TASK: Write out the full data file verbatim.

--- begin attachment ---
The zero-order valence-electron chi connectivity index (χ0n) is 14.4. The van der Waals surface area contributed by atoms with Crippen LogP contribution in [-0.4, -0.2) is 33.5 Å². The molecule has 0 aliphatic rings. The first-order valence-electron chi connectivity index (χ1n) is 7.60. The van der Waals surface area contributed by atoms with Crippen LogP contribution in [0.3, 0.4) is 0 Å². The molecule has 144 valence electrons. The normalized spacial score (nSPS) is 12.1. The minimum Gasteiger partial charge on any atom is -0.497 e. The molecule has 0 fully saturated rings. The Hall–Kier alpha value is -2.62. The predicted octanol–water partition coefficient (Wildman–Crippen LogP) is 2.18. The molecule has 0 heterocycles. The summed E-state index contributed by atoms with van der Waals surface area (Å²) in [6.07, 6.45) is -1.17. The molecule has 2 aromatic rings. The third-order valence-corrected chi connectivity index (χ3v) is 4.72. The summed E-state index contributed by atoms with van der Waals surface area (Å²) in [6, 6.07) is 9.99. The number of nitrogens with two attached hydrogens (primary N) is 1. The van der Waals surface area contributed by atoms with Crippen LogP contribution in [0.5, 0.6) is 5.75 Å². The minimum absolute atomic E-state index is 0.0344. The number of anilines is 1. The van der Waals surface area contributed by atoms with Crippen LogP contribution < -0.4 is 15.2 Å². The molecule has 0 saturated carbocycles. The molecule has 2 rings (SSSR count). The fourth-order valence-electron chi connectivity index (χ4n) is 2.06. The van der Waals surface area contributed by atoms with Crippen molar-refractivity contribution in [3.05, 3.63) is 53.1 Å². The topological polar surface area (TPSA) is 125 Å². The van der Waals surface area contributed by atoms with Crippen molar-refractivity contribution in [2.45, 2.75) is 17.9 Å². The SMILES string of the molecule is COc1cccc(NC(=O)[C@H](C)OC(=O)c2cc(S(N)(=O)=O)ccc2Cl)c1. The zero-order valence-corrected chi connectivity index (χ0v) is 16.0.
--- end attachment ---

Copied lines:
The zero-order valence-electron chi connectivity index (χ0n) is 14.4. The van der Waals surface area contributed by atoms with Crippen LogP contribution in [-0.4, -0.2) is 33.5 Å². The molecule has 0 aliphatic rings. The first-order valence-electron chi connectivity index (χ1n) is 7.60. The van der Waals surface area contributed by atoms with Crippen LogP contribution in [0.3, 0.4) is 0 Å². The molecule has 144 valence electrons. The normalized spacial score (nSPS) is 12.1. The minimum Gasteiger partial charge on any atom is -0.497 e. The molecule has 0 fully saturated rings. The Hall–Kier alpha value is -2.62. The predicted octanol–water partition coefficient (Wildman–Crippen LogP) is 2.18. The molecule has 0 heterocycles. The summed E-state index contributed by atoms with van der Waals surface area (Å²) in [6.07, 6.45) is -1.17. The molecule has 2 aromatic rings. The third-order valence-corrected chi connectivity index (χ3v) is 4.72. The summed E-state index contributed by atoms with van der Waals surface area (Å²) in [6, 6.07) is 9.99. The number of nitrogens with two attached hydrogens (primary N) is 1. The van der Waals surface area contributed by atoms with Crippen LogP contribution in [0.5, 0.6) is 5.75 Å². The minimum absolute atomic E-state index is 0.0344. The number of anilines is 1. The van der Waals surface area contributed by atoms with Crippen LogP contribution < -0.4 is 15.2 Å². The molecule has 0 saturated carbocycles. The molecule has 2 rings (SSSR count). The fourth-order valence-electron chi connectivity index (χ4n) is 2.06. The van der Waals surface area contributed by atoms with Crippen molar-refractivity contribution in [3.05, 3.63) is 53.1 Å². The topological polar surface area (TPSA) is 125 Å². The van der Waals surface area contributed by atoms with Crippen molar-refractivity contribution in [2.45, 2.75) is 17.9 Å². The SMILES string of the molecule is COc1cccc(NC(=O)[C@H](C)OC(=O)c2cc(S(N)(=O)=O)ccc2Cl)c1. The zero-order valence-corrected chi connectivity index (χ0v) is 16.0.